It Should Matter to Everybody

In our previous article, we wrote about the fact that only Developers can add User Stories to Sprints. One of the issues we will describe in this article is: what if someone on the Team has trouble finishing the work planned for the Sprint?

Three rules around this are:

  • User Stories accepted into the Sprint by Developers after its start must be refined by the whole Scrum Team and meet the Definition of Ready*
  • Developers should release an assigned User Story to another Developer if they see that they cannot efficiently develop that User Story in the Sprint.*
  • Developers should release an assigned Task to another Developer if they see that they cannot efficiently develop that Task in the Sprint.*

 

User Stories accepted into the Sprint by Developers after its start must be refined by the whole Scrum Team and meet the Definition of Ready criteria.*

You may have noticed one small detail in this rule: refining by the whole team. You might think that only those who have a real say—in other words, those who will work on the User Story—should do the refinement. But let's not forget that ultimately, the whole team is responsible for the delivery, not one single Developer. And besides, you never know if someone knows something additional that can influence the development and the overall picture. Therefore, if you want to refine work properly, you should do it with the whole team.

But why can User Stories be accepted into the Sprint after its start?

Let's imagine that someone submits a new feature (not a bug) that needs to be done in the current Sprint. In this case, there may be different alternatives. If the inclusion of such a User Story in a Sprint jeopardizes the Sprint Goal, the question is whether to cancel the whole Sprint. If not, we can refine the User Story and think about a possible "piece for piece" exchange of the User Story or another appropriate amount of work. Such an exception is possible, but it should not happen on a regular basis. Plus, this decision rests with the Developers, as they are the ones who own the Sprint Backlog.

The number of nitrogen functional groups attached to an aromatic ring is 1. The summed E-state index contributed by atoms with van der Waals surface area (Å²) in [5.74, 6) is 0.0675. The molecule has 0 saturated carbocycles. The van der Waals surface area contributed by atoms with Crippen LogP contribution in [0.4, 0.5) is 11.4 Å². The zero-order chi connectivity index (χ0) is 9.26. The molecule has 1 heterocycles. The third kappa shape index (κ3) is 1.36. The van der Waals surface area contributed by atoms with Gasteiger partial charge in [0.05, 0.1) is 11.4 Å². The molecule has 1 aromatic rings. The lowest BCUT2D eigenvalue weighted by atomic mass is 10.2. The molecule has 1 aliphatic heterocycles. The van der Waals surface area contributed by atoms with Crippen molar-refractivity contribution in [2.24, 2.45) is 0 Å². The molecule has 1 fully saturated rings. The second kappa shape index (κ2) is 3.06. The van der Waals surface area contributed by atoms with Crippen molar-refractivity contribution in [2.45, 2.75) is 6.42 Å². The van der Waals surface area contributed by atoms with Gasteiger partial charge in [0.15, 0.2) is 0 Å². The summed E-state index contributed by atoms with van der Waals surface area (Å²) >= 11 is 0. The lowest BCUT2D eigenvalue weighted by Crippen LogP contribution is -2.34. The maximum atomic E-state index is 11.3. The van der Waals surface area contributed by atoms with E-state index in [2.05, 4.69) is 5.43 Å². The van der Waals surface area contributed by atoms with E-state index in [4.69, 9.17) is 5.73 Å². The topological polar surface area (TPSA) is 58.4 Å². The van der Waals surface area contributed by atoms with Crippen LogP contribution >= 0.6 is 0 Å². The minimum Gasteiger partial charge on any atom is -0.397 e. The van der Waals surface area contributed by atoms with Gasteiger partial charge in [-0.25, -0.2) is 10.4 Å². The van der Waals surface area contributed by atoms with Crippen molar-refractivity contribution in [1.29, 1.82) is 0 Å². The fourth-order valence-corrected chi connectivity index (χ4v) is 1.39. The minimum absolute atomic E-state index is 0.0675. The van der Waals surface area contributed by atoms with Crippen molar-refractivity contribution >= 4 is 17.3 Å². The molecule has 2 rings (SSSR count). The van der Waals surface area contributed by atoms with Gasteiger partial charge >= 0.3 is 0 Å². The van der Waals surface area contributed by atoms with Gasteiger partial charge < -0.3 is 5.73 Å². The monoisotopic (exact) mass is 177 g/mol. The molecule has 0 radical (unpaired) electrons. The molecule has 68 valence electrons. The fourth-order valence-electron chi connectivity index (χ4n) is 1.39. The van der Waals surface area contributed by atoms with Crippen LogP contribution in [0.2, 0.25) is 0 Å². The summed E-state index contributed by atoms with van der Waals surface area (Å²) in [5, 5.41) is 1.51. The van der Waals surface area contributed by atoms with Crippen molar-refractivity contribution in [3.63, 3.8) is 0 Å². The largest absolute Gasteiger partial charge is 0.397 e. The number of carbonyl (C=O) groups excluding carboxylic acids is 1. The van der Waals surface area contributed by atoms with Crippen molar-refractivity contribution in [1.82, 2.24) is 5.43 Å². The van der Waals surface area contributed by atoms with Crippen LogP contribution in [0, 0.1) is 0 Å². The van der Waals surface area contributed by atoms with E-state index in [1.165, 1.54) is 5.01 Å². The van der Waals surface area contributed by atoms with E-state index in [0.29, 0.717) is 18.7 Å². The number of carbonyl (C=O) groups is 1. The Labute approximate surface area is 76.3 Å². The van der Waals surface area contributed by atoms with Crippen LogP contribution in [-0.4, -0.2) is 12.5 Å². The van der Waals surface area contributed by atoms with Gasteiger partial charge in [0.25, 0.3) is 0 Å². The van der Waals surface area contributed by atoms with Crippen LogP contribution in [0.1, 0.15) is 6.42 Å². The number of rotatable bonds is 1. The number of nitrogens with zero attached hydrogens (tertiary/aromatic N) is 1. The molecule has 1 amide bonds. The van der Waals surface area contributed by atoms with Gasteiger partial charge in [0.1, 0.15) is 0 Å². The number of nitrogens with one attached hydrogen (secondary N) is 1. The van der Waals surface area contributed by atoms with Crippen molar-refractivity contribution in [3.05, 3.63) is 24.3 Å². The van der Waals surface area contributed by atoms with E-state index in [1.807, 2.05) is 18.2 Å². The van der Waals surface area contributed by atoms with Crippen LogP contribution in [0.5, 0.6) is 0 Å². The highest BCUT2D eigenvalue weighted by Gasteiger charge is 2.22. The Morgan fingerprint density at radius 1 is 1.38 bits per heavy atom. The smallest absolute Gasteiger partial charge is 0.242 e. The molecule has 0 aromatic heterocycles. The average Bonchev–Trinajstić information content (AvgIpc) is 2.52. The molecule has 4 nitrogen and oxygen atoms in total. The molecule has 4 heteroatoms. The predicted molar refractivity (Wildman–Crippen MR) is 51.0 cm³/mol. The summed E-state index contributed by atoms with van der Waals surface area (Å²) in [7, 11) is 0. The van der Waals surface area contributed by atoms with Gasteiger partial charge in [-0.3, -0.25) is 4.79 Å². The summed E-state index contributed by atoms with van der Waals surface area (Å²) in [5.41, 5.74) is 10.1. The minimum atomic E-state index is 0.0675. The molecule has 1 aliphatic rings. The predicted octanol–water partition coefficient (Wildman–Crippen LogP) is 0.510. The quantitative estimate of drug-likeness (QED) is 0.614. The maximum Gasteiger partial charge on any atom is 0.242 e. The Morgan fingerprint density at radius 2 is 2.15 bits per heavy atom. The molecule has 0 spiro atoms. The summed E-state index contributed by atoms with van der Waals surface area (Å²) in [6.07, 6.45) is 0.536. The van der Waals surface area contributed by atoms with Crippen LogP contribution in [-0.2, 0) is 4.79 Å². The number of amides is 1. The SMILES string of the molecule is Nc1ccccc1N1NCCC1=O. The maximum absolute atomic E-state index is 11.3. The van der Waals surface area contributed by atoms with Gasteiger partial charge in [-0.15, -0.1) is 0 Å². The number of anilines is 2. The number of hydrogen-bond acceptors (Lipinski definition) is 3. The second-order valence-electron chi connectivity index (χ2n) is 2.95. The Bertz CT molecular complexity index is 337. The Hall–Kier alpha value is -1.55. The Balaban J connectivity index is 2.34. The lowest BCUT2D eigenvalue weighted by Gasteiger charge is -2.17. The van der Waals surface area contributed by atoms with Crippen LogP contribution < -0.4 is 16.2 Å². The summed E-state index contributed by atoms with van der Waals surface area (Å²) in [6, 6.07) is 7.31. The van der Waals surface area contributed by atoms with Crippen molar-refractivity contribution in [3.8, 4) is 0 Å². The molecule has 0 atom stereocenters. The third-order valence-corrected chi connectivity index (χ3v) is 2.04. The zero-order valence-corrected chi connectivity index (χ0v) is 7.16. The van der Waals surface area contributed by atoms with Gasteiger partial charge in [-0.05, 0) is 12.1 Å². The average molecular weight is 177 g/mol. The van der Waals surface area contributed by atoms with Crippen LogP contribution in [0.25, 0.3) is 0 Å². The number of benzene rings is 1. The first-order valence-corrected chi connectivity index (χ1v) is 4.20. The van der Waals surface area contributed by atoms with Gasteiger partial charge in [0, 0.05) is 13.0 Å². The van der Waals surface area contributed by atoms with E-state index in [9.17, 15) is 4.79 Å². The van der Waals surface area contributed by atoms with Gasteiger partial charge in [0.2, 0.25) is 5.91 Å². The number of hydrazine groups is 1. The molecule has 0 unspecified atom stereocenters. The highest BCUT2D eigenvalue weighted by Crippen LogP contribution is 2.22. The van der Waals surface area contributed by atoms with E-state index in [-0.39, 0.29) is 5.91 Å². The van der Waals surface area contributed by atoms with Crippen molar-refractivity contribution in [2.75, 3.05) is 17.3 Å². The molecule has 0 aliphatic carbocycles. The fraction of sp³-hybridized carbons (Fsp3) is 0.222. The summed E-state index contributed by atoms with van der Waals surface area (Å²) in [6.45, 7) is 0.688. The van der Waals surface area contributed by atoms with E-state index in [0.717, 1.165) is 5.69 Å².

Developers should release an assigned User Story to another Developer if they see that they cannot efficiently develop that User Story in the Sprint.*

Right from the start, we can say that it is unlikely that someone has extra capacity to help a Developer who is not keeping up. This is because everyone plans to the best of their knowledge and ability to have as much work to do during the Sprint as they can realistically manage.

If this situation arises, it is certainly advisable for the Developers to speak up, and to do so during the next Scrum event, which is usually the Daily Scrum. Daily Scrums are actually designed to provide an opportunity to raise issues such as this. At that time, you can come up with a plan for how to deal with the situation. And if you discover that the User Story cannot be finished, the Product Owner needs to know about it and inform the stakeholders.

 

Developers should release an assigned Task to another Developer if they see that they cannot efficiently develop that Task in the Sprint.*

In principle, this is the same as the last point. The key is that the one who is responsible for completing a given task from the beginning should be the one who also ensures that someone else takes it. We are trying to make sure that someone doesn’t just "drop" a task and that’s it.

 

With this article, we completed the second half of the rules in Perfect Development. In two weeks, we will return with another series.

Thank you for reading!

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